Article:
Even has he continued to push himself, it took another ten minutes before he caught sight of the first hotel. He squinted, but sure enough, less than a block away stood a huge sign reading “Super 8.” His exhaustion all but forgotten, he picked up the pace to as close to a run as he could manage. He swung the door open and stumbled his way to the front desk.

“Johnson,” he spat out. He was too tired to bother with being cautious. The shock of warmth to his limbs was caused him to shake. “I- I need a room for the night. My name is Mr. J-Johnson.”

The desk attendant looked up from his computer, raising his eyebrows at the sight of the shivering mess in from of him. “Of course Mr.… Johnson. It’s going to be $89 for the night. We can put you in room 12, if that’s ok.”

“Yes. Yes that would be great. My bank account number is 544…6…” he searched his memories for the numbers to his account. It had been so long since he used them, they were like a foreign language. “5446-…” His concentration was cut off by a pain in his head. The painful exhaustion he had begun to feel ever since leaving the hospital converged, giving way to a head-splitting migraine that extinguished any hope he had of remembering. “Just give me a second to remember,” he said, jamming his finger into the sides of his temples.

“Maybe I should get a manager.”

“No that’s not-”

“Mr. Johnson,” the clerk said more forcefully, “I really think I should get a manager. Wait right here.”

The clerk disappeared into a back room for the few minutes. Regaining control of himself, Mr. Johnson managed a few glances around the lobby. Even at this late hour, there were still guests scattered around the couches, most of them fixed around the news program broadcasting from a large TV mounted in the wall. A few seconds later he wheeled around to find himself face to face with the hotel manager.

“Mr. Johnson, I assume?” the manager asked in a gruff but friendly voice.

“Yes, that’s me.”

“Perfect. Well, it appears you are having some problems with funding.”

“No, sir. No problems, I just need to remember-”

“Yes, it appears you have no way of paying for a room here.” The manager interrupted, allowing his voice to slip into a quicker tone. “I’m sorry, but I can’t just give out rooms here for free. If you absolutely need a place to stay, there is a shelter about a mile south of here. If you leave now, there might still be a few beds left.” His stomach sank at the thought of traveling any further than he already had.

“No, you don’t understand. I can’t go back out there. If you could just-”

“That’s him!” Mr. Johnson was cut off by a voice from behind him. When he turned around, he found that all the guests that were previously watching TV had turned to stare at him. After a moment of confusion, he looked around to see a picture of him posted on the news channel they had been watching. It was only now that he became aware of the dialogue being emitted, describing an escaped mental patient being charged with the aggravated assault and murder of a hospital staff member. He turned back to the manager, who had already picked up the phone to dial 911. For the second time that night, he turned and ran.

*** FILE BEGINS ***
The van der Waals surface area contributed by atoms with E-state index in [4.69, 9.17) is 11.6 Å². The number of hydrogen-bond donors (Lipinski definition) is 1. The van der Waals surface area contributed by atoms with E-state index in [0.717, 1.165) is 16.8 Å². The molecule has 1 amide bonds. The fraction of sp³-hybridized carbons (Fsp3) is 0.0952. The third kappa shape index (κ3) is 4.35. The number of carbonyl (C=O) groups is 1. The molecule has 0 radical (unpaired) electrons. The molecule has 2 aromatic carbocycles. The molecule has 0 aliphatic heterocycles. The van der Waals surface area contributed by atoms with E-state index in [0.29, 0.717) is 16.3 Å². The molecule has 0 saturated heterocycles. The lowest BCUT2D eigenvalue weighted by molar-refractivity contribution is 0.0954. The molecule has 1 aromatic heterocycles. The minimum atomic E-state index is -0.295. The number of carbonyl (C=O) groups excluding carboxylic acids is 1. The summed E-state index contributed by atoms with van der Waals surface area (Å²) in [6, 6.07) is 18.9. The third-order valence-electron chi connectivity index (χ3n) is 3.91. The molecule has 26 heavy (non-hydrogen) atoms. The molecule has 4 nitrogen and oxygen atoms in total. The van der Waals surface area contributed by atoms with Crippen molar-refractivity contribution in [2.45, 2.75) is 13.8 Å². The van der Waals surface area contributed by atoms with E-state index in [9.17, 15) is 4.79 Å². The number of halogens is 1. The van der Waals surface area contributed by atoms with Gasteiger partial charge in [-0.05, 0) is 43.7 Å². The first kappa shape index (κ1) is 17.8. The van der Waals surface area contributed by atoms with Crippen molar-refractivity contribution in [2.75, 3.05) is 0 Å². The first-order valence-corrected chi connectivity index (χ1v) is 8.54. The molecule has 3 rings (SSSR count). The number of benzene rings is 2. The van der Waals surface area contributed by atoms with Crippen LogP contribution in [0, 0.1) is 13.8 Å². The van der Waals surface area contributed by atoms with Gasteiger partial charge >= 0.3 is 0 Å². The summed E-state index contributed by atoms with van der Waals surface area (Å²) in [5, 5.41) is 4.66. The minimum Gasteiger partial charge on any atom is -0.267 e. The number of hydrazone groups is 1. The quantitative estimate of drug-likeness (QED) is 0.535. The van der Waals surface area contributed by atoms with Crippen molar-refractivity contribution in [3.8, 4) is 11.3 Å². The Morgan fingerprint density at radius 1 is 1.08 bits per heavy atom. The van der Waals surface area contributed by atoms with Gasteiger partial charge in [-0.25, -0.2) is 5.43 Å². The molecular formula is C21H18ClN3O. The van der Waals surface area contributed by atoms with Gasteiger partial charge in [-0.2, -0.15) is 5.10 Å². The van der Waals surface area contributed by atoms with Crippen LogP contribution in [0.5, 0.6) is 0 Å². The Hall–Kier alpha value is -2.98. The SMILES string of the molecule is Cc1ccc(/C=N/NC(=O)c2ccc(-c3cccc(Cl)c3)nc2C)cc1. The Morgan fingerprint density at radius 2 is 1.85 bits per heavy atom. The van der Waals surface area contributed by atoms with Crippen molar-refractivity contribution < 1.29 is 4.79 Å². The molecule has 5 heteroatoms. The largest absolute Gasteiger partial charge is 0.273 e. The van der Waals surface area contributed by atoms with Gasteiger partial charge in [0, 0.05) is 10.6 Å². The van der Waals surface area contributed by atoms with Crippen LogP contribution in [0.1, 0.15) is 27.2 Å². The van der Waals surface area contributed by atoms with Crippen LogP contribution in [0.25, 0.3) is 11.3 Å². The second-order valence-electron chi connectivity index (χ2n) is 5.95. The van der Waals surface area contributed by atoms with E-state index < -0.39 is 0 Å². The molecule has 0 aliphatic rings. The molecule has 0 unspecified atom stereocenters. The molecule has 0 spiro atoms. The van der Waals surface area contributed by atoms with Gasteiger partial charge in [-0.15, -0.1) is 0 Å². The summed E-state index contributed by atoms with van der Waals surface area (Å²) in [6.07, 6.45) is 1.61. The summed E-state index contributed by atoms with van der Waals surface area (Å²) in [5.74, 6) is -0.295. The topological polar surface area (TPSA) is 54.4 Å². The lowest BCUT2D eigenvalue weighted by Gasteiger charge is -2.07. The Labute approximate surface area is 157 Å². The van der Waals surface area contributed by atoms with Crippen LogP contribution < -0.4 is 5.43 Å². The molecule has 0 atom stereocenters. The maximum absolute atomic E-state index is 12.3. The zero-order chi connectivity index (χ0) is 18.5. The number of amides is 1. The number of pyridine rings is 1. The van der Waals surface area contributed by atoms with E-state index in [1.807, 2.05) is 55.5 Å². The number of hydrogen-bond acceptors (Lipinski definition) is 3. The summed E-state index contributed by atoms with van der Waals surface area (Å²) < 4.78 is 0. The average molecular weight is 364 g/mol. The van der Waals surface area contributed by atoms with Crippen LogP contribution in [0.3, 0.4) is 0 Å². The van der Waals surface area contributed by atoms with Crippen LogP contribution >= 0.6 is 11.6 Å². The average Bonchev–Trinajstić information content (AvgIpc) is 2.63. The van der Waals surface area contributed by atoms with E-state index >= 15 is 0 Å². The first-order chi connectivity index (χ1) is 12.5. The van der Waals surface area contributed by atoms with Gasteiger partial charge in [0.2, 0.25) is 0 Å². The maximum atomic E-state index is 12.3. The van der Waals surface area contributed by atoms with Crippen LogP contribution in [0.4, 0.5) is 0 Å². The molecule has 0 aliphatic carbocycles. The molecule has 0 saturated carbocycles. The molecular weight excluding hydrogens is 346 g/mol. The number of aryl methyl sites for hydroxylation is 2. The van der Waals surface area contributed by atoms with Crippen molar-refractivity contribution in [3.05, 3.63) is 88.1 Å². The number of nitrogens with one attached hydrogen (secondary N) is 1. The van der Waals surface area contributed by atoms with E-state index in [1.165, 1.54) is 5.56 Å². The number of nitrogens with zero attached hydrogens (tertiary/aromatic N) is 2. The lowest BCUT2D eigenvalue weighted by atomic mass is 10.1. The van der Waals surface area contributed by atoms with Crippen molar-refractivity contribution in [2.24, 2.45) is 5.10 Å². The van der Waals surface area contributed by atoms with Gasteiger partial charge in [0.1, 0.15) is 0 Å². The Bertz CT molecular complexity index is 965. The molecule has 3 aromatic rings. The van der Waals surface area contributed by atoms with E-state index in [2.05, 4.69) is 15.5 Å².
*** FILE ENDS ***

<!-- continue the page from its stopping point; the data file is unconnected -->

This time, however, his adrenaline carried him not just away from the hotel, but farther than he thought anyone would think to look for him. By the time he paused to catch his breath, he found himself far deeper into the city than even he meant to run. When he looked around to collect his bearings, he got a look at the houses around him. He took note of the abundance of boarded up windows and crumbling foundations, figuring he had discovered a neighborhood long forgotten by society. A few blocks down he spied an abandoned warehouse, and figured it was as good a place as any to pass the night.

Shutting the door behind him gave off a loud echo as he inspected the inside of the warehouse. The building itself was almost completely empty, with only a stairway leading up to the upper balcony, which in turn had a ladder leading up to the roof. He found a small corner to lie down in. As he tried to drift off, he noticed the aching giving way to a strange sensation, almost as if his bones had been physically broken and were knitting themselves back together. At the moment, however, he was simply too tired to care, and let the excitement of the night wash away into the sleep that he desperately needed.
* * *

“Mr. Johnson, we have you surrounded. Please exit the building with your hands in the air.”

Mr. Johnson was shocked out of his sleep by the sound of a megaphone from outside. For a few seconds he was confused, but eventually realized he was exactly where he had slept the night before. Only this time he could see red and blue lights flashing through the small windows at the top of the warehouse. He ran up the stairs to the top balcony to get a better view.

Upon reaching the top, he looked out to the ground floor. As far as he could see, there were four police cars parked outside, though he reasoned there very well could be even more parked around the other side. Giving up won’t do any good, he thought. They will just take me back to the institution. No, the only way to get out of this is to talk my way out of it from here. With that resolution firm in his mind, he went to climb the ladder leading to the roof.

Upon reaching the roof, he found there to be at least three more police cars parked around the other side. He decided to open the conversation by shouting down to the officer he saw holding the megaphone. “I know this looks bad, but trust me, I’m not crazy. I didn’t mean to kill that guy. It was an accident.”

“I’m not here to argue with you, Mr. Johnson. We all just want you to come down here. You want to see your family don’t you?”
The officer is right. What was I thinking, trying to get out of this? All I want to do is see my family. He turned to walk over to the ladder, but paused. Something was off. He turned back to the police officer.
“How do you know about my family?”
“Mr. Johnson, we know all about you,” the voice the loudspeaker responded. “Don’t you see that this is all for you? You know what needs to be done, Mr. Johnson. You know the right thing to do. Come down here, Mr. Johnson.”